Thursday, November 4, 2010

Thursdays With Tagore - November 4


This poem caught my eye the moment I read it, because of the gorgeous, lush imagery and beautiful use of contrast. 

When the heart is hard and parched up, come upon me with a shower of mercy.
When grace is lost from life, come with a burst of song.
When tumultuous work raises its din on all sides
shutting me out from beyond, come to me, my lord of silence, with thy peace and rest.
When my beggarly heart sits crouched, shut up in a corner, break open the door, my king, and come with the ceremony of a king.
When desire blinds the mind with delusion and dust, O thou holy one, thou wakeful, come with thy light and thy thunder.

This is one of those Tagore poems that I want someone to read out to me! Someone like Matthew Macfadyen or even maybe Amitabh Bachchan

P.S. Expect something a little different, yet Tagore-related to come up soon on the blog :)

7 comments:

Veens said...

Oh yes yes yes, Big B should certainly read this for ME! :)

priyaiyer said...

I LOVED this one :)
I would love for Amitabh Bachchan to read out poetry to me, too. Or anything, for that matter. :)
Can't wait for the other Tagore-related thing on your blog.

Vaishnavi said...

Haha I would go for Matthew Macfayden :) This one speaks of ultimate hope. Just what we need for Diwali. You feel all lit up inside when you read this :) Happy Diwali Kals!

Alyce said...

It's interesting to me the range of topics he writes poems about. Is a lot of his work spiritual?

Kals said...

Veens, Priya - Oh Big B's voice is absolutely amazing. His narration for Lagaan and Jodhaa Akbar are some of my faves :)

Vaishnavi - Hehe, he's my first choice too. He's too gorgeous ;) Ah indeed...Happy Diwali to you and yours! Have a wonderful day :)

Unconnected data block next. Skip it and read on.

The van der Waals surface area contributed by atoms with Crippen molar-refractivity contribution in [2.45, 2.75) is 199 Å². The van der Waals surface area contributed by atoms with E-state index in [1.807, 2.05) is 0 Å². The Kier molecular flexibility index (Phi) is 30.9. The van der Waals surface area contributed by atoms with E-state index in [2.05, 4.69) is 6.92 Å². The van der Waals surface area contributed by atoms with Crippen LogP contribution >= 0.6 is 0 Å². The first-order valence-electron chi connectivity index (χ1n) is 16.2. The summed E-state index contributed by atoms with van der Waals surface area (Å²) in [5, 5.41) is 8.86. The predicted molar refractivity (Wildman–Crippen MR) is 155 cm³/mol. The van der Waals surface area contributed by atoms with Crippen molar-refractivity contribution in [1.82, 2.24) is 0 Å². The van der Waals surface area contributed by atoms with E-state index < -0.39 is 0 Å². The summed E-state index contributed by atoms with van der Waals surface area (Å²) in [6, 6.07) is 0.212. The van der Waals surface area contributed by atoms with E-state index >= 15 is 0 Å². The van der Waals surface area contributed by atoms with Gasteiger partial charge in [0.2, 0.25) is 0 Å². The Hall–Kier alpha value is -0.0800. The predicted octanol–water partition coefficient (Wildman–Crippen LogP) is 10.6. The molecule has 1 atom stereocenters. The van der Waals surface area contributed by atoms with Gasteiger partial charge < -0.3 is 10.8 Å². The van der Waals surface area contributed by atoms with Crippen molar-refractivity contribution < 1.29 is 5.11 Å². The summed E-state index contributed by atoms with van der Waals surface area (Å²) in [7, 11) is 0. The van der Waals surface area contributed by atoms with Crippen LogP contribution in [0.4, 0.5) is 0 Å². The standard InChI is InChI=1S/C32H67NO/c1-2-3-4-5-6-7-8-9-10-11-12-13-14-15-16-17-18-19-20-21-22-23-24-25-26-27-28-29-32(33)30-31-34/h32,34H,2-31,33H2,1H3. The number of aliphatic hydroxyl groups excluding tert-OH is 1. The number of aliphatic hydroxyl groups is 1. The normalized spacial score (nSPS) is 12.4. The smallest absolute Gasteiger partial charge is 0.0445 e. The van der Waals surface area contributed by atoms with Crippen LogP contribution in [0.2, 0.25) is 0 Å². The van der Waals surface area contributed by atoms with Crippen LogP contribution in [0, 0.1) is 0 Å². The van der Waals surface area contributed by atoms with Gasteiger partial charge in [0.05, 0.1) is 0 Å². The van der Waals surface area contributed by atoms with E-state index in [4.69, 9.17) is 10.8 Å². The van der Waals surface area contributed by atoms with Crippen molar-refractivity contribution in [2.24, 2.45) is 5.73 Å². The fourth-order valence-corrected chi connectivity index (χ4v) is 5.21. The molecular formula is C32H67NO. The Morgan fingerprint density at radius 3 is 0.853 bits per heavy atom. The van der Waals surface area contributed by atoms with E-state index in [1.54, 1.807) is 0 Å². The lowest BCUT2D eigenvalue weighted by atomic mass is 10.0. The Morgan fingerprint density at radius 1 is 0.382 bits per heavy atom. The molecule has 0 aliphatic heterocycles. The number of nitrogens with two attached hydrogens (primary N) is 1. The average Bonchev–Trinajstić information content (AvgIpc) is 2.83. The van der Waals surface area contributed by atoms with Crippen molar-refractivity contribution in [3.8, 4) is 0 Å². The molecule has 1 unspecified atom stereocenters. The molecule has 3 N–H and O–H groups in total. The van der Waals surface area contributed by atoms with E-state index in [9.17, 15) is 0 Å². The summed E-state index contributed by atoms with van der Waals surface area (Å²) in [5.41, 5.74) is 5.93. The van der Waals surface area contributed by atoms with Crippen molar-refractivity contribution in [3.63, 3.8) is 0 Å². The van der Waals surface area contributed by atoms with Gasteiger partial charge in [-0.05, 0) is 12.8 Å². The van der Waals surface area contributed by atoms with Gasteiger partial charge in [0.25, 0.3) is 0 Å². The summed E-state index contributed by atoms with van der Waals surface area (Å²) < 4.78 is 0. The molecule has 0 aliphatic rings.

Alyce - This poem and the few ones before this have all been taken from his Nobel prize winning Gitanjali, the focus of which is on spirituality in a sense. But that is just one of the things in his repertoire. He writes about nature, the country, society, women (He was a fervent feminist) and indeed the world as a whole :)

Suvro Chatterjee said...

Many thanks for the post. So good to see that some people still try to read Tagore. Sorry to say though that most translations (including his own) are rather poor: you need to hear them in the original Bengali. That is why people keep coming up with new translations... you might look up The Oxford Tagore series.

I got to know about this blog through Vaishnavi's. I am a book lover myself, though I write sparingly about them, as you can check out on my blog. May I put your blog on my blog-roll?

With best wishes,
Suvro Chatterjee
suvro.chatterjee@gmail.com

Kals said...

Dear Suvro Chatterjee,

Thanks so much for dropping by my blog and posting this comment :) Translations rarely bring across the grandeur of the original and I've heard the same about Tagore's too (Especially from a wonderful introduction to Tagore's works and what is 'lost' in translation by Ketaki Kushari Dyson)

I must say I'm envious of all those who know Bengali and can experience Gurudev's magic in its purest form :)

I'd love to learn Bengali (as I would love to learn Urdu) to just read the rich literature and poetry of the language. I hadn't heard of the Oxford Tagore series and I'm definitely adding that to my list. Thanks for the reco :)

Please feel free to add my blog to your blog roll and I'm off to see your blog. Thanks again :)

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